Like I said, Leibovich got a ton of revealing material from Jerry Jones, and it’s easy to see both why Jones has such a high opinion of himself (his innovations both of and within AT&T Stadium are professional sports game-changers) and why owners might get tired of his often aimless braggadocio.
For example, in explaining to Leibovich why it’s important to have fun in your business, Jones takes a rather wide left turn into a brief story about masturbating in shoes while working as a shoe salesman. It’s all part of the endless yarn Jones seems to spin at all times and for all occasions — in an owners meeting in Irvine, Texas, in December of 2017, after Jones opined at length on the state of the league, Arthur Blank stood and said, “Jerry, you just spoke for about forty minutes, and I have no idea what you’re talking about.”
And that is basically the harshest rebuke any of these owners gave Jones in the book, until McCaskey was pushed just a bit too far.
In an owners meeting in October of 2017, Jones prepared to deliver his opinion on Goodell’s compensation and impending contract extension, which Jones wanted to curb. He prefaced his remarks by calling himself the “senior ranking owner” in the room, despite having only purchased the Cowboys in 1989, nearly seven full decades after the league’s birth.
That didn’t sit well with the so-called “legacy owners” whose teams have been in their respective families for generations. The one person to voice that dissatisfaction was George McCaskey, who did so two months later at the Irvine meeting.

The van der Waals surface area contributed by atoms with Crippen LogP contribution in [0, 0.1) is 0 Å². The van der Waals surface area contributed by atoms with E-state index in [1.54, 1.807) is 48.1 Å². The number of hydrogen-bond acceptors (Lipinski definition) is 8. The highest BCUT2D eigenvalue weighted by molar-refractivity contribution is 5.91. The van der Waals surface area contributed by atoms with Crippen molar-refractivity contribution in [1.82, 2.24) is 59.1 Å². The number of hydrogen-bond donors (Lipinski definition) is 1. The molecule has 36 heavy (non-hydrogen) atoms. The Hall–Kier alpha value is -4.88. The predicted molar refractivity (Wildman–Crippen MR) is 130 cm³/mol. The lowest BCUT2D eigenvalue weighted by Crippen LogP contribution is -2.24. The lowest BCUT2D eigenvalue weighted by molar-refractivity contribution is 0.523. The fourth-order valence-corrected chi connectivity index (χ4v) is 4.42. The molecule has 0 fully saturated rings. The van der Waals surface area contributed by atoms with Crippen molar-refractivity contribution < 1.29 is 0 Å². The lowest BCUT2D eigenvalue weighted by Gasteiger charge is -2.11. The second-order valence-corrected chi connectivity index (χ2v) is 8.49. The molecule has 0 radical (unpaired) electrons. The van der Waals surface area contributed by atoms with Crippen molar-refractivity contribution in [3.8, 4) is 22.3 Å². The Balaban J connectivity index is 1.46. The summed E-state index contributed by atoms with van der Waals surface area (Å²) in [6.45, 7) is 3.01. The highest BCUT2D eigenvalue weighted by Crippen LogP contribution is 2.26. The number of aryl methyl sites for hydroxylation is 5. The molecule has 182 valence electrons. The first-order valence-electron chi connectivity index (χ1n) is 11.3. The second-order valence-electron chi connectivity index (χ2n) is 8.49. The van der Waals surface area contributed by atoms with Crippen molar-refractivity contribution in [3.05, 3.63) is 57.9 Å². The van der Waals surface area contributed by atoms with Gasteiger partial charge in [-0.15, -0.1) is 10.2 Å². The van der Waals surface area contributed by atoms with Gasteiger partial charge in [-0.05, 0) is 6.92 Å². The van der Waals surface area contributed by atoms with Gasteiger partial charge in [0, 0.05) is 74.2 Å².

Collegial and mild-mannered, McCaskey would nevertheless become an unlikely source of resistance against Jones, telling at least two partners before the meeting that he was insulted by the Cowboys owner’s attempts to undermine the compensation committee. “I’m sick of this shit,” McCaskey told another owner before the meeting. “Look out.” He ran into Goodell at the hotel gym that morning and said the same thing.
McCaskey stood up during the owners-only session and listed several owners in the room who were more “senior” than Jones: the Maras of the Giants, the Rooneys of Pittsburgh, the Hunts of Kansas City, and the Bidwells of Arizona, among others. “Jerry, you don’t represent me,” McCaskey said to close his remarks. “The committee represents me.”
McCaskey is indeed collegial and mild-mannered, and as a result his personality can be tricky to parse out. He seems very well liked within the organization, as a philanthropic leader, supporter of one of my favorite organizations and dedicated photo bomber. I enjoyed, therefore, seeing this inside look at what draws his ire, and how he is carrying on the legacy of Papa Bear Halas, his grandfather.
My only regret is that he won’t be able to photo bomb himself hoisting the Super Bowl trophy next month. C’est la vie. Bear Down.
Jack M Silverstein is Windy City Gridiron’s Bears historian, and author of “How The GOAT Was Built: 6 Life Lessons From the 1996 Chicago Bulls.” He is the proprietor of Chicago sports history Instagram “A Shot on Ehlo.” Say hey at @readjack.